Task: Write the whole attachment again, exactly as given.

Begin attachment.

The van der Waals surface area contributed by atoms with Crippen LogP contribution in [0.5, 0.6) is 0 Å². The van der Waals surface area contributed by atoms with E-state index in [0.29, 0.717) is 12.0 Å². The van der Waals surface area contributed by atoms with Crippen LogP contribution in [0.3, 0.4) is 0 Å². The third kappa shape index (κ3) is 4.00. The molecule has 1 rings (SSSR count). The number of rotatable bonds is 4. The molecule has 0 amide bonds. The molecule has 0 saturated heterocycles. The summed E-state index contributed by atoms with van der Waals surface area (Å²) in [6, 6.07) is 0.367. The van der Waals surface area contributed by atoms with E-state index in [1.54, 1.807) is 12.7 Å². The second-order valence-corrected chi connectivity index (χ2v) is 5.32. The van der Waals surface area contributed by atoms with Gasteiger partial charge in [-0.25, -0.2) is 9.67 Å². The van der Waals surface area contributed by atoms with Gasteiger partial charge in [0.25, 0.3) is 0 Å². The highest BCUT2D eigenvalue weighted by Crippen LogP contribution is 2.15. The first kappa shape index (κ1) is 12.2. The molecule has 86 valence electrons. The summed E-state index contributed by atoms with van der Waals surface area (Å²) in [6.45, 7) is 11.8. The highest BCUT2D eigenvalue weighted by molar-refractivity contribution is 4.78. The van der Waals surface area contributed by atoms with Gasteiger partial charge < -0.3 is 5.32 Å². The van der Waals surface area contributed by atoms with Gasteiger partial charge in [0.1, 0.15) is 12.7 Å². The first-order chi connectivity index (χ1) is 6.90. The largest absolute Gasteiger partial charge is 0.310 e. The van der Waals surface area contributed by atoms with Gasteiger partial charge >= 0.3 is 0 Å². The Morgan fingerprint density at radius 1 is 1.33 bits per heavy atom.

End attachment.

The van der Waals surface area contributed by atoms with Crippen LogP contribution in [0.5, 0.6) is 0 Å². The van der Waals surface area contributed by atoms with E-state index in [0.29, 0.717) is 12.0 Å². The van der Waals surface area contributed by atoms with Crippen LogP contribution in [0.3, 0.4) is 0 Å². The third kappa shape index (κ3) is 4.00. The molecule has 1 rings (SSSR count). The number of rotatable bonds is 4. The molecule has 0 amide bonds. The molecule has 0 saturated heterocycles. The summed E-state index contributed by atoms with van der Waals surface area (Å²) in [6, 6.07) is 0.367. The van der Waals surface area contributed by atoms with E-state index in [1.54, 1.807) is 12.7 Å². The second-order valence-corrected chi connectivity index (χ2v) is 5.32. The van der Waals surface area contributed by atoms with Gasteiger partial charge in [-0.25, -0.2) is 9.67 Å². The van der Waals surface area contributed by atoms with Gasteiger partial charge in [0.25, 0.3) is 0 Å². The highest BCUT2D eigenvalue weighted by Crippen LogP contribution is 2.15. The first kappa shape index (κ1) is 12.2. The molecule has 86 valence electrons. The summed E-state index contributed by atoms with van der Waals surface area (Å²) in [6.45, 7) is 11.8. The highest BCUT2D eigenvalue weighted by molar-refractivity contribution is 4.78. The van der Waals surface area contributed by atoms with Gasteiger partial charge < -0.3 is 5.32 Å². The van der Waals surface area contributed by atoms with Gasteiger partial charge in [0.1, 0.15) is 12.7 Å². The first-order chi connectivity index (χ1) is 6.90. The largest absolute Gasteiger partial charge is 0.310 e. The van der Waals surface area contributed by atoms with Gasteiger partial charge >= 0.3 is 0 Å². The Morgan fingerprint density at radius 1 is 1.33 bits per heavy atom.